Some people believe that is not fair, and that reasonably trying to obey the law, let alone actually obeying, is still too onerous. Furthermore, lifting this requirement that the telecoms try to obey the law, isn't good enough today. That requirement should be lifted for activities in the past, as well. Existing lawsuits should be immediately thrown out, before the courts make any determination as to whether or not the old law was broken.
There is a bill in the Senate, S.2248 (maplight) with a provision to grant retroactive immunity in civil lawsuits, to telecom companies that assist the U.S. Government with warrantless wiretaps. If this bill becomes law, telecoms will no longer need the "good faith" defense.
Last November, the House passed its own version of this bill (maplight), which does not include the immunity provision. Now the two bodies will have to negotiate on what final version will be sent to the president. Some House leaders have condemned the immunity provision, but the president says he will veto the bill if it does have it.
Free Will Versus Parasites
By John Millington [ Fri Nov 30 2007 12:55 PM ]
The lancet fluke changes an ant's behavior so that it grabs ahold of grass blades to get eaten by cattle or sheep -- but only at night. When the morning comes, the ant returns to its normal day-to-day life. (Have you been feeling inexplicably tired, lately?)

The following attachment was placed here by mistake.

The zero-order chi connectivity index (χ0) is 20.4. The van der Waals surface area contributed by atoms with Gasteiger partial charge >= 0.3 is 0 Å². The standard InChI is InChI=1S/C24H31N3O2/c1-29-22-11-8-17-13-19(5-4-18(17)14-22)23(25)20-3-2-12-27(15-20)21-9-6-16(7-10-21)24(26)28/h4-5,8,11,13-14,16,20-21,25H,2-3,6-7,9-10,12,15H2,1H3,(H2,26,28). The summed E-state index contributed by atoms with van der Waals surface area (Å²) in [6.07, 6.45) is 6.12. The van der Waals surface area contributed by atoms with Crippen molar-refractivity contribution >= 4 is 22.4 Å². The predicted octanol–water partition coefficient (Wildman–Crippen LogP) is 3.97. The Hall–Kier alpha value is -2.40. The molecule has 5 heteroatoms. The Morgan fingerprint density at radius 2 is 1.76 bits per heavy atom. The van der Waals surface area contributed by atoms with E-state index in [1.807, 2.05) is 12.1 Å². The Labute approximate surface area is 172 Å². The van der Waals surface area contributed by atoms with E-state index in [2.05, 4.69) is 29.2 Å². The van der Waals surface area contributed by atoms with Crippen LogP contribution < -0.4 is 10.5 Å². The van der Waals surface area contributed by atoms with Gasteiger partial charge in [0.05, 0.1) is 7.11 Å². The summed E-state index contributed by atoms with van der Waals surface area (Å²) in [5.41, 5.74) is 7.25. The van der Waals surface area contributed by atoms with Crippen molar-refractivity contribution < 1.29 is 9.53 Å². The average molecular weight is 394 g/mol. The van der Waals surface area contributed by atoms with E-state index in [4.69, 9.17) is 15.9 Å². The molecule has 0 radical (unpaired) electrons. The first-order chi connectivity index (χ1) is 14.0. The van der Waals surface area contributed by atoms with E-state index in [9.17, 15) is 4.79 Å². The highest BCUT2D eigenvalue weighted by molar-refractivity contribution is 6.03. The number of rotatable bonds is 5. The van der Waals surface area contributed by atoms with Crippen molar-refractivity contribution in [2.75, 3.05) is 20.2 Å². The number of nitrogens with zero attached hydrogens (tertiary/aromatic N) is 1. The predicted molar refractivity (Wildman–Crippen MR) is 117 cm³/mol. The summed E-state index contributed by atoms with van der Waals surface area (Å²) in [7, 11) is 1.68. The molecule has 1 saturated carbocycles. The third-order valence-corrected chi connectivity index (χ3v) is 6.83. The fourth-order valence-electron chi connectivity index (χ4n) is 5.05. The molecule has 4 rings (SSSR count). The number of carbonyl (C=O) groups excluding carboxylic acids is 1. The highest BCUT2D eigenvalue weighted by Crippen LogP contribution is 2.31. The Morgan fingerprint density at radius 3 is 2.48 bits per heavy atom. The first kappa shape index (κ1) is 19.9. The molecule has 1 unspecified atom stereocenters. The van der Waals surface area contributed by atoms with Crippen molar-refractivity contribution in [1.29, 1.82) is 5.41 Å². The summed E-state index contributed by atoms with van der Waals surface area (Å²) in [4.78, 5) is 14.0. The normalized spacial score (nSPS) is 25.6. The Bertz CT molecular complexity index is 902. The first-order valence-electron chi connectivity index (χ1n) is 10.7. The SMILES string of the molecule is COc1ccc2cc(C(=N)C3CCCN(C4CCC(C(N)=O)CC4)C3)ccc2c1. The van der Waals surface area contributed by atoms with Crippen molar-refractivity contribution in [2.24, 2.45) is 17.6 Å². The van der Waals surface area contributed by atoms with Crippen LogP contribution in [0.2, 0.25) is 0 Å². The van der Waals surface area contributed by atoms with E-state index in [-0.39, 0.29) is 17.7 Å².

Leucochloridium paradoxum makes snails climb up into the light -- to be eaten by birds.
Nematomorph hairworm makes grasshoppers go jump in a lake.
The Hymenoepimecis wasp injects larva into spiders, and then the larve make the spider weave a cocoon for them, instead of its usual webs.
The Ampulex compressa wasp makes a cockroach into its obedient zombie slave and then leads it to its doom.
Toxoplasma gondii in cat feces make rats unafraid of cats and affects human behavior too, possibly on a massive (billions of people), culture-changing scale.
Ceti eels enter humans through the ear and wrap themselves around the cerebral cortex, making the victim extremely susceptible to suggestion. Later as they grow, follows madness and death. They can be used as pets by eugenically-bred leaders, though they're still not quite domesticated.
Forget the Fourth
By John Millington [ Mon Aug 13 2007 1:26 PM ]
After work on Wednesday, I went to the Atomic Cantina for a few pints of Bridgeport IPA. There was a game show on TV, called "Power of Ten." At first, I thought, "Oh, another stupid game show," but this one wasn't as dumb as "Don't Forget the Lyrics." (I'm not making that up: there really is a TV show called "Don't Forget the Lyrics.")